I have a Canon 5D Mark II and I'd like to see if its hot-shoe works before buying a flash.

For a bit of context: several years ago I put a primitive flash from my old times doing film photography on this camera and tried to take a picture. Flash didn't fire, I tried again, didn't fire I gave up. Later, a friend informed me that I'm an idiot and I might have damaged the circuitry by using an old style flash on an E-TTL II hot-shoe.

I almost never use a flash so I shrugged it off. Now, flash forward (no pun intended) to today and I actually need a flash and I'm wondering have I damaged my hot-shoe and can I test it without buying a flash. I.e., using a multi-meter or some other ways. I am worried, however, that multi-meter won't be fast enough to register anything. Any suggestion is welcomed.

For the record: my camera is working perfectly fine, and I can have access to an oscilloscope.

  • \$\begingroup\$ Your camera should be fine. It can handle any flash up to 250v trigger voltage. There is almost no chance any flash could damage your camera. \$\endgroup\$ Jul 14, 2023 at 3:28
  • 2
    \$\begingroup\$ @MikeSowsun, agree it's highly unlikely and most warnings are alarmist about this, but it's not zero chance. IIRC, some of the really old Vivitar 283/285 models have been measured as high as 600V. Probably from the '60s/'70s. \$\endgroup\$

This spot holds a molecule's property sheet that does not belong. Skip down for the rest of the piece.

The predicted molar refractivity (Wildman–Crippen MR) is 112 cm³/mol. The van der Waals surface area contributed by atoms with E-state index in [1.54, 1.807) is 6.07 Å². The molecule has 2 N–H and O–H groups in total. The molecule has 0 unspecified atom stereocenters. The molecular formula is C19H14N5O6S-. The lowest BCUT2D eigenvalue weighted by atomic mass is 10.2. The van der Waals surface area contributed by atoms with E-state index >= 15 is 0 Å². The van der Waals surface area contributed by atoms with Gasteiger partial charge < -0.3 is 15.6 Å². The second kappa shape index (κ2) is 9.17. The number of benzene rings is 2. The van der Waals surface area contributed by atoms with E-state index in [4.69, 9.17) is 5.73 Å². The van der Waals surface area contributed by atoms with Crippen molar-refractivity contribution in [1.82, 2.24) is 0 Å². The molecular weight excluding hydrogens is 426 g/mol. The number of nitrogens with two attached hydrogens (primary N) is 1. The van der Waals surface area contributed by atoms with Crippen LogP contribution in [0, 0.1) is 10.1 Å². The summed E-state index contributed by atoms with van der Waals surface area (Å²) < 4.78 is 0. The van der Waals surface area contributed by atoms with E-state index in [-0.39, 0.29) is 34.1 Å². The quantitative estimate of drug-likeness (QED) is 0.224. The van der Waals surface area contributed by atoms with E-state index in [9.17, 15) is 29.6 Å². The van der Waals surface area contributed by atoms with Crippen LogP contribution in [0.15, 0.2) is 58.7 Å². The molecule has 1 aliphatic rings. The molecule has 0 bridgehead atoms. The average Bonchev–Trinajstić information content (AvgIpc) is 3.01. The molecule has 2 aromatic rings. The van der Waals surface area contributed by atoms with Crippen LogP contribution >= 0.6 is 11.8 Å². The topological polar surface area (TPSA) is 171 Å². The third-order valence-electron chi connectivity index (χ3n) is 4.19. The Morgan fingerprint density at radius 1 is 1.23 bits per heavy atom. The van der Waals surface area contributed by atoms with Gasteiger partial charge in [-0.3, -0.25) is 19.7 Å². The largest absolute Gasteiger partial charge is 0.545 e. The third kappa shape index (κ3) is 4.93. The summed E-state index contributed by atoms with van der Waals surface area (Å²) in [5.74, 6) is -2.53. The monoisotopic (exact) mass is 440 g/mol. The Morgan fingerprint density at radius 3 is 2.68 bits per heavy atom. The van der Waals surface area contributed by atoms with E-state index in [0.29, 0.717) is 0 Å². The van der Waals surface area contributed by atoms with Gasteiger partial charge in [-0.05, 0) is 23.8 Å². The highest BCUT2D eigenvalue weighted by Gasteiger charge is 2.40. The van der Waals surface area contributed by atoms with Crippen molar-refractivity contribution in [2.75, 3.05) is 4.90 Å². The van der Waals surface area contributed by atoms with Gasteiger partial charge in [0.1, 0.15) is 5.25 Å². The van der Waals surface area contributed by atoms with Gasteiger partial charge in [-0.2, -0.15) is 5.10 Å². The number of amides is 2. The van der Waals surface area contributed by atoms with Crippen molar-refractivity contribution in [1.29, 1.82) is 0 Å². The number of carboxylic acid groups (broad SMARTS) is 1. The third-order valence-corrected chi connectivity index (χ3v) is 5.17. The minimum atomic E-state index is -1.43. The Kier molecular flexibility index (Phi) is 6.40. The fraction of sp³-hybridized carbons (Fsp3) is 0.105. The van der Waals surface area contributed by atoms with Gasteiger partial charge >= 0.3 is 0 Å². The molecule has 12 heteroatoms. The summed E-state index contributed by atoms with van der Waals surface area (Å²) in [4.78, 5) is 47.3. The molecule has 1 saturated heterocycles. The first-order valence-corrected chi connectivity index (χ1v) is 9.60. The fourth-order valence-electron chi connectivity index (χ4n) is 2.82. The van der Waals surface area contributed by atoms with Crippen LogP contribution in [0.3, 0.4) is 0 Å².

– inkista
    Jul 14, 2023 at 22:04

1 Answer 1


Assuming your 5D is like my 70D:

  • You can check the hot-shoe for "primitive" flash: you can measure the resistance between the side of the hot-shoe and the big central spot. Set the camera to manual with an exposure time around a second. Shoot. You should see the resistance go from several meg-ohms to very little when the shutter opens, and back to meg-ohms when the shutter closes. You can also use the audible beep test (beeps during the exposure) if your multi-meter has this kind of functionality.

enter image description here

  • This doesn't let you check if all the contacts used for E-TTL still work, for this you need an E-TTL flash.
  • AFAIK you can't damage the circuitry for E-TTL because it is a separate circuit. In fact Canon has disappointed some folks by removing the big central contact in some recent cameras, leaving only the 4 Canon-proprietary contacts to make people use its proprietary flashes. And my Canon E-TTL flash still works after I performed this test...

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